I’m excited to share that I’ve signed on as a correspondent with Mongabay.com through the Global Forest Reporting Network. It’s a great opportunity to tie some of the fantastic data now available at Global Forest Watch to what’s happening on the ground in the world’s tropical forests.
I’m working on four short blog posts that I’ll roll out over the next few weeks to sort of explain what Anne-Claire and I have been up to, and what has happened to us over the past month. Though there have been some potentially scary moments, we’ve managed to see a few new things and we certainly can’t complain about what we’ve been able to see. The raft of changes was ushered in by our evacuation from Lodja to Goma. For anyone who’s at all familiar with African politics, the fact that we were flown to Goma, the veritable seat of instability on DRC’s eastern border, should strike you as ironic, especially given the relative security and sense of safety that we’ve experienced and I’ve written about since arriving in Lodja. In fact, though, it made sense due to its proximity to Lodja by UN flights, and also because with years of instability, NGOs there have a plan when things go awry.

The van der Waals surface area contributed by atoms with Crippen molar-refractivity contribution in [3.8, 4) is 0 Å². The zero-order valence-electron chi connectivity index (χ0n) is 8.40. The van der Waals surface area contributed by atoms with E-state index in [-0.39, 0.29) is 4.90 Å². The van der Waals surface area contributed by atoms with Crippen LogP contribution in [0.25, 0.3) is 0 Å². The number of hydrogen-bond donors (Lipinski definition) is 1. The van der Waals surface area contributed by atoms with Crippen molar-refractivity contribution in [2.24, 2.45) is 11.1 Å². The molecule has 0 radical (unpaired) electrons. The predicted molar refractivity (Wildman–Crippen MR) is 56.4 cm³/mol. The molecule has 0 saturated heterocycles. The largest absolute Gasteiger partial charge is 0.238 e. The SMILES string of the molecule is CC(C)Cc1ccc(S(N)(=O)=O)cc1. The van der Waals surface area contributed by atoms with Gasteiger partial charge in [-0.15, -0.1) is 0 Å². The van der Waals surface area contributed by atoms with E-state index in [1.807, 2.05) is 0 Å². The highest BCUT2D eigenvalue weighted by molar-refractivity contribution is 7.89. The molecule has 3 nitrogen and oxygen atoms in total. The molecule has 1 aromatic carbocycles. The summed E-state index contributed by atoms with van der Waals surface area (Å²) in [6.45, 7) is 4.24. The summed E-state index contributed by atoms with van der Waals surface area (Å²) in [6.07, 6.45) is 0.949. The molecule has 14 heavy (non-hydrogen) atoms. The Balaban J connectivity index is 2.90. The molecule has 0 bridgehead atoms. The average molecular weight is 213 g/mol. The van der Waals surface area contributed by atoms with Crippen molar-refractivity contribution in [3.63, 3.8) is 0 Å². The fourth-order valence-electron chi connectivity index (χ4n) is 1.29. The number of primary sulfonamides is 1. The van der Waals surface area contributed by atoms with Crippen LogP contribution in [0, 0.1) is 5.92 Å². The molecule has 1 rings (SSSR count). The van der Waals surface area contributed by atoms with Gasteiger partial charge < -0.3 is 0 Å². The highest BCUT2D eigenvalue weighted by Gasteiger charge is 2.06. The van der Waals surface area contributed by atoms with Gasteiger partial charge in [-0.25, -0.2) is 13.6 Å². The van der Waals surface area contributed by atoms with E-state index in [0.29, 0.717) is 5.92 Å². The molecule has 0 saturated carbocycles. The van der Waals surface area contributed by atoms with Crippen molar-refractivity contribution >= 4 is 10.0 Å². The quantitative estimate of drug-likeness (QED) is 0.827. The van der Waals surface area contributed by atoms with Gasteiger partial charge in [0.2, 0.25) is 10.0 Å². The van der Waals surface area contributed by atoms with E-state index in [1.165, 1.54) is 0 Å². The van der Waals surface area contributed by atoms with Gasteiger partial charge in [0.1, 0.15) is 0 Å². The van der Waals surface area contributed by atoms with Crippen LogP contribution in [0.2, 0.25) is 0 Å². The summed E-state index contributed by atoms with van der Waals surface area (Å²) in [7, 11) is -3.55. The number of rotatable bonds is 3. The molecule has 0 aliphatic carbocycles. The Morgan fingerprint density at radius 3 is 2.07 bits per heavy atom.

And that’s just what happened in Lodja last month. It’s a bit of a long story, but basically long-festering tensions between loosely affiliated (for the vast majority of the population) groups, one whose members identify themselves as being from the savanna and another whose members identify themselves as forest people. As so often happens in venial societies that engender self interest, the leadership of each group is highly centralized and manipulative of the supposed conflict for their own ends. The morning of March 25, the strongman of the savanna group, a 20-something enforcer, was shot and killed outside of his house, which happened to be right across the street from where Anne-Claire and I live, and not far from the office – where we were at the time. We had little idea that anything was wrong, until later that afternoon, when groups of young men ran past the office yelling and singing and carrying machetes. Groups of savanna affiliates set fire to houses of forest people, and we saw one man staggering down the road who had been struck three times in the head. He was bleeding a lot, but one of our colleagues saw him being stitched up at the health center a few hours later. The machetes, it seemed, were mostly employed to hack apart bamboo fences and pull them apart for those who didn’t have weapons.